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Release Date: Oct 1976
Label: Warner Bros.
Genres: Album Rock, Heavy Metal, British Metal
Number Of Tracks: 8
Black Sabbath was unraveling at an alarming rate around the time of their second to last album with original singer Ozzy Osbourne, 1976's Technical Ecstasy.
iommi600, on february 09, 2012 2 of 2 people found this review helpful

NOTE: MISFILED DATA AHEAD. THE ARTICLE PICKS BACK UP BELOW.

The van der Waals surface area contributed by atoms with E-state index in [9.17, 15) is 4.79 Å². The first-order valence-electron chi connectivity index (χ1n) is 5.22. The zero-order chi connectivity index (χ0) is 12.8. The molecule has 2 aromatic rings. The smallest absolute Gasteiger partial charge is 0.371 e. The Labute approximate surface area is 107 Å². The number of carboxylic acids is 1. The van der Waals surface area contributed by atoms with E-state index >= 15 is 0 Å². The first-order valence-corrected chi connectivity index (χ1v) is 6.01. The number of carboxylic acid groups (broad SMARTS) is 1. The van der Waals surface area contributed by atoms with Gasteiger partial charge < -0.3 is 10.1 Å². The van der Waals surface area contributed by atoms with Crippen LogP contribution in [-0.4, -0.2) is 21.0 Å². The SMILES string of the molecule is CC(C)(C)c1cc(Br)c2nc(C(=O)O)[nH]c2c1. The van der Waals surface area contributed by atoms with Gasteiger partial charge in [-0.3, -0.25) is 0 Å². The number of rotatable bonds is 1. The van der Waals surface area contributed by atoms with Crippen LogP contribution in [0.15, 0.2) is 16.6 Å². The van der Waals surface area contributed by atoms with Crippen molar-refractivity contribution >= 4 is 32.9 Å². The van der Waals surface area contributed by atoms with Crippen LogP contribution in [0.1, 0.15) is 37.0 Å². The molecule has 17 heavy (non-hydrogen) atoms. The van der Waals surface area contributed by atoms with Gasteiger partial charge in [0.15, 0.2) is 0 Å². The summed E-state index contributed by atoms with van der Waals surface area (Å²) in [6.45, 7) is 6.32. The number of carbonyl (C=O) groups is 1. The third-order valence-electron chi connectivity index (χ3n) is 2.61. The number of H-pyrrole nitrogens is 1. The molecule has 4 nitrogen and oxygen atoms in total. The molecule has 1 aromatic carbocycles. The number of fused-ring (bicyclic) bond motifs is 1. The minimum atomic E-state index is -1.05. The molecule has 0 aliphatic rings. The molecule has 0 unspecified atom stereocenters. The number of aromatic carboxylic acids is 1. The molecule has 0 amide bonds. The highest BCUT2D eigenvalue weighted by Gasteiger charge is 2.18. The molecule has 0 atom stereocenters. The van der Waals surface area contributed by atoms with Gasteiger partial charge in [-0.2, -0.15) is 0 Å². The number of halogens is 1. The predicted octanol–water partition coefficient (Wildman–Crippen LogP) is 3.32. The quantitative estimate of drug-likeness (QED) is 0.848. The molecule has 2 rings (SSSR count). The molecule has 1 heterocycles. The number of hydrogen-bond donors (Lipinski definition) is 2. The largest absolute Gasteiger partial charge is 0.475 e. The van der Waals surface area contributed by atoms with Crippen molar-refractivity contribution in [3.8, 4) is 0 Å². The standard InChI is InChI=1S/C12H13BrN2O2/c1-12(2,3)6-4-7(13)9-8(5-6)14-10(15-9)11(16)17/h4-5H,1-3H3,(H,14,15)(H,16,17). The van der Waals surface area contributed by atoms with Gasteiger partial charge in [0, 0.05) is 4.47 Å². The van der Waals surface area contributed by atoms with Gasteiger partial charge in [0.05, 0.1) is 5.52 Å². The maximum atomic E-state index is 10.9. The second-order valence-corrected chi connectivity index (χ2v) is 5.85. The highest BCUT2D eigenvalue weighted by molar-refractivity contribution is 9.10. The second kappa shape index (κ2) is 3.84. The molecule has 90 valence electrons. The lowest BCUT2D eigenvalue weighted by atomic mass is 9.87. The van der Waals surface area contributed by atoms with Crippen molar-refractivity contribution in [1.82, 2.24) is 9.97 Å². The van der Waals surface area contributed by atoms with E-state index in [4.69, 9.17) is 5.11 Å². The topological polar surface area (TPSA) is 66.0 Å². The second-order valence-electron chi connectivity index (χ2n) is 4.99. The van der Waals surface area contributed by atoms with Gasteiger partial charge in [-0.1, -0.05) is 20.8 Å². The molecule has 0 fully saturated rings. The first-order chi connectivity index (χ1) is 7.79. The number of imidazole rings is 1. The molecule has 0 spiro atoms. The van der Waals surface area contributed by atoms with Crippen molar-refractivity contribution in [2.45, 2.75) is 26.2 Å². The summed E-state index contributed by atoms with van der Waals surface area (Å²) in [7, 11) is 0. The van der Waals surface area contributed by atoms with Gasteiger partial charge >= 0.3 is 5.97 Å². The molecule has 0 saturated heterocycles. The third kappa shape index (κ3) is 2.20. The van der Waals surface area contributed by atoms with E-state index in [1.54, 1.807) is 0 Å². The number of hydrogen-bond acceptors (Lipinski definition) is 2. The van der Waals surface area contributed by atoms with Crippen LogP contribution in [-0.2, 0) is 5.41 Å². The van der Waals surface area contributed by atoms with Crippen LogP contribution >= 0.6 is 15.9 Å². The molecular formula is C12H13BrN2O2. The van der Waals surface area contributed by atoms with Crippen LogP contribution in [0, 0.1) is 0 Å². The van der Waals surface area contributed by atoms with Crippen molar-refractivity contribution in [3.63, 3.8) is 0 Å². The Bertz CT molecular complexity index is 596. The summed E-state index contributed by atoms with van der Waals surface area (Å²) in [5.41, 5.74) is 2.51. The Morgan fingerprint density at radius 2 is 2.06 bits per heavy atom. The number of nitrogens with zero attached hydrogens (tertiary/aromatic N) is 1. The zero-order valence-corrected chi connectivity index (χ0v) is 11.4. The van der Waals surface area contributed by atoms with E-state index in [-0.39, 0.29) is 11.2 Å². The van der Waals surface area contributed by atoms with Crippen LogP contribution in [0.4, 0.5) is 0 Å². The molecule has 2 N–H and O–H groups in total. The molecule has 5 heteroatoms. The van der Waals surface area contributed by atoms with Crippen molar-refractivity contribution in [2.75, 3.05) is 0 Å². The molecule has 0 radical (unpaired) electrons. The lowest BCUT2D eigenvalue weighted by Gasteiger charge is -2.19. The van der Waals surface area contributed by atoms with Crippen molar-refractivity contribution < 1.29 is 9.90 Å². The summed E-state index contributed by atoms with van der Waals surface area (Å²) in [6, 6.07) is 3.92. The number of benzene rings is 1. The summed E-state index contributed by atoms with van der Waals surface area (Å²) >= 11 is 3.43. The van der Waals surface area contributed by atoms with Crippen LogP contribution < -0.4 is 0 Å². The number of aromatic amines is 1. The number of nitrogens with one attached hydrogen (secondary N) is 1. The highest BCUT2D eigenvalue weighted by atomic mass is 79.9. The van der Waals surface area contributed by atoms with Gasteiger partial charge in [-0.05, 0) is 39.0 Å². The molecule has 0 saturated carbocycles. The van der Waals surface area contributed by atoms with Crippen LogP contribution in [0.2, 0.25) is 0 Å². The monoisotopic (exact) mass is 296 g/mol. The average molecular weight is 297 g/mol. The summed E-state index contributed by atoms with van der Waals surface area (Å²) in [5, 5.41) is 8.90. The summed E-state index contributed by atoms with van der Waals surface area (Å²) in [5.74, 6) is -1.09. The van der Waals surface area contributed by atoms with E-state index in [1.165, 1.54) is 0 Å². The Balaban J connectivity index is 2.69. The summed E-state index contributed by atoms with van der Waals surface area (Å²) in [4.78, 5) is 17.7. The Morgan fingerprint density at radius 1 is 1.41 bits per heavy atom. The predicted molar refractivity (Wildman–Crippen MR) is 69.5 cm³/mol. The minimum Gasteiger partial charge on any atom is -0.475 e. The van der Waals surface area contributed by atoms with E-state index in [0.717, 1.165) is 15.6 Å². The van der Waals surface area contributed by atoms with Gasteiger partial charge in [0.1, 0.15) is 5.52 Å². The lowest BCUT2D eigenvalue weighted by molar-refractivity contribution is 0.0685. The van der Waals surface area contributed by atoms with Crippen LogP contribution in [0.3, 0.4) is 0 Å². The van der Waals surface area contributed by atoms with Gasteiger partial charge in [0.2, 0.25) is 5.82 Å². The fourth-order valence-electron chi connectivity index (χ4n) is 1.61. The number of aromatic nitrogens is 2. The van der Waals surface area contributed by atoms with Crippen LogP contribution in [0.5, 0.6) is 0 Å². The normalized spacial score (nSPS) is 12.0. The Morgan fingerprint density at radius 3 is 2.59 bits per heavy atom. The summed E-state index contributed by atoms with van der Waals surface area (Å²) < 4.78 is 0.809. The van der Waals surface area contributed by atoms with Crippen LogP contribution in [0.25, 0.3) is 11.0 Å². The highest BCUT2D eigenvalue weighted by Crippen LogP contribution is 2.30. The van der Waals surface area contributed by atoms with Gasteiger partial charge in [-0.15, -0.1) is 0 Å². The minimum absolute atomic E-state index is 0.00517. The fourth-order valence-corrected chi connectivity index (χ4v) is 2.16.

Sound: "Technical Ecstasy" is the seventh studio album by Black Sabbath, released in 1976. This album and its successor, "Never Say Die!" are completely different from previous albums like "Sabbath Bloody Sabbath" and "Master Of Reality". These two albums are actually unique points in the band's career. But, talking about "Technical Ecstasy": it may not be as heavy as their previous records, but it's still an amazing piece of music, just like all Sabbath albums are, in my opinion. The album goes from mindblowing, straight to the point rock and roll, like in "Dirty Women" and "Rock 'N' Roll Doctor" to more melancholic tunes like "It's Alright" (beautiful song sung by Bill Ward) and the fantastic "You Won't Change Me". Black Sabbath was going through hard times back then, dealing with issues like drug abuse and many judicial problems with their ex-manager. This album also failed to make commercial and critical success in the same scale of their previous albums, but I don't think that this really matters. Still, they did not failed to put out an amazing record. Praising Tony Iommi for his riffs is futile. "Dirty Women" and "You Won't Change Me" really shows what I'm talking about. In comparison with his soloing style in the previous albums, he kinda "shreds" here. I feel like Geezer Butler's performance on this album is a little below his true power, but it's still really good. Bill Ward, as always, crushes the drums like a beast. Great record. // 8